My example is a move from measuring time according to one’s stomach to measuring it in minutes. The precept of birkat hamazon (Grace After Meals) is a pillar of the daily ritual of an observant Jew. This precept is found in the middle of a long Torah passage (Deuteronomy, chapters 6-11) detailing practical and spiritual challenges which, after concluding their forty years in the wilderness, the Israelites will encounter upon entering the land of Canaan. God warns the people about those pitfalls and seeks to fortify them against succumbing to them. A thrice repeated theme (6:10-12; 8:7-14; 11:13-16, the second paragraph of Sh’ma; see also 32:15) of that passage is the danger of v’achalta v’savata: the sense of physical satiety one feels after eating a large meal. With God directly providing the Israelites’ food, shelter, clothing and water in the wilderness, remembering Him was easy and forgetting Him, difficult. Upon entering the land of Canaan, however, God’s overt sustaining Hand would be difficult to perceive, replaced by a bountiful land and its natural and man-made resources: springs, cities, orchards, vineyards, flocks, minerals, fields, houses, and more. The Israelites could easily come to believe they were self-sufficient and no longer needed God, opening paths to indifference, rebellion, and idolatry.

The Torah’s antidote to these spiritual temptations of prosperity is v’achalta v’savata u’verachta– precisely at the moment of satiety when a full belly might mute one’s sense of dependence on God, the Israelites are commanded not to forget Him but rather to bless and thank Him for giving them the very Land which sustains them and fills their bellies.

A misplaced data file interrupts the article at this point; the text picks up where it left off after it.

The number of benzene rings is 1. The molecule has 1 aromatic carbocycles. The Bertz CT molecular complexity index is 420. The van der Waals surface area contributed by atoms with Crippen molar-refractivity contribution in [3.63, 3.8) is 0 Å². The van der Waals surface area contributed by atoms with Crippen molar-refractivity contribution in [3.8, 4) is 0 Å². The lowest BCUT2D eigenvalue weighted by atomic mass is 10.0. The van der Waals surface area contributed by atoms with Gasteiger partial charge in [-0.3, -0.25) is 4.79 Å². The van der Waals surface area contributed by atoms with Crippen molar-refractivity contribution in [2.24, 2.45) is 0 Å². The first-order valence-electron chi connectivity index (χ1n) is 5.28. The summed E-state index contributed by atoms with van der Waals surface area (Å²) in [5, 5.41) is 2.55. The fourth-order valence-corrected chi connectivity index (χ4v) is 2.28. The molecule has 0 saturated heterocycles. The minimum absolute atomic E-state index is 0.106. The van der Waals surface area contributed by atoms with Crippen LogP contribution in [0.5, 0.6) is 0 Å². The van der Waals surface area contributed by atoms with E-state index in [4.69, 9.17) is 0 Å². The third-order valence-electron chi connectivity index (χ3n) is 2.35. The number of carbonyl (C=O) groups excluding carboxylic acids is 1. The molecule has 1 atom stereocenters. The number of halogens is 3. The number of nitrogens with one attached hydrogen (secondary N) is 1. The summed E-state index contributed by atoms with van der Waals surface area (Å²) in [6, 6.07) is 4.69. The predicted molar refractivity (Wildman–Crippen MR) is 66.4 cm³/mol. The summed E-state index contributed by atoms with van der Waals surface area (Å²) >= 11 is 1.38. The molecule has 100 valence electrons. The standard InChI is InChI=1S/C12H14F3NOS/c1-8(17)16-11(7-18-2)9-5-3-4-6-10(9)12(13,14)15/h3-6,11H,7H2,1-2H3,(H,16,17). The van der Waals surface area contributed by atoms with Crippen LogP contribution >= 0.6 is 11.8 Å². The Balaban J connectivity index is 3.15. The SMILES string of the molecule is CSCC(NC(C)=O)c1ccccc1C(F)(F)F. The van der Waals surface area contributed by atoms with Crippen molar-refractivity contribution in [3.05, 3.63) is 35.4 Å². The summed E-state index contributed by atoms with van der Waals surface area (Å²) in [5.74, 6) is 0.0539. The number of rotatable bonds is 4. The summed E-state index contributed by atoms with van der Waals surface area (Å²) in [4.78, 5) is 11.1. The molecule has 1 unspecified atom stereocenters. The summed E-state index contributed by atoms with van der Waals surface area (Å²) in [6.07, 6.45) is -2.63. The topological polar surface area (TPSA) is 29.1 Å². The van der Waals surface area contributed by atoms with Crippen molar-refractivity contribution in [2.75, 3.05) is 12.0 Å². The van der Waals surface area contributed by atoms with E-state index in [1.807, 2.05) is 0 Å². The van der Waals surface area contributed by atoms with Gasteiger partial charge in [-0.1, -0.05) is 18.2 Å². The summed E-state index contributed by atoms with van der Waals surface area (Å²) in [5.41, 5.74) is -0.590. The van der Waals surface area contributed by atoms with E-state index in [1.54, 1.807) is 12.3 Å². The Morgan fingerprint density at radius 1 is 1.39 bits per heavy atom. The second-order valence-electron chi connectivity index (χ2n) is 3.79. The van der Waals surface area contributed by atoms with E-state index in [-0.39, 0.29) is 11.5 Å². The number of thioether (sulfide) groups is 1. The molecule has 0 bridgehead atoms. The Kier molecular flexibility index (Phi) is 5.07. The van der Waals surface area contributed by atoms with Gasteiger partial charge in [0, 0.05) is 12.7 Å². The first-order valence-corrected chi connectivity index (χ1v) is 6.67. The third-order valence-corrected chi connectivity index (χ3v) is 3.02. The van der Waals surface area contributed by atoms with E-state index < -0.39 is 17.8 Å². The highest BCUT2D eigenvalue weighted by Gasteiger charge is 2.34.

Appropriately enough, then, the laws of birkat hamazon require the Jew to maintain precise awareness of his or her degree of satiety. Although rabbinic law mandates recitation of birkat hamazon even after a (relatively small) olive-bulk‘s worth of bread, Biblical law requires one to recite birkat hamazon only after having eaten to satiety. Similarly, the Shulchan Aruch (1500s) rules that one must recite birkat hamazon after concluding one’s meal as long as one still feels fully satiated from one’s meal: e.g., “until the food in one’s belly is digested; i.e., as long as one is not hungry from that eating. From the time one begins to be hungry, even though [the meal] is not yet fully digested – it is considered to be fully digested.” After three different phrasings of the law, the bottom line is: if your stomach tells you that you’re still savata, satiated, you may and must recite birkat hamazon – the antidote to possible feelings of self-sufficiency that are most likely precisely that moment – so you don’t forget that you are actually dependent on God. If you’ve waited so long after your meal that your stomach tells you that you’re no longer savata, satiated, then you are no longer obligated to recite birkat hamazon and may not do so.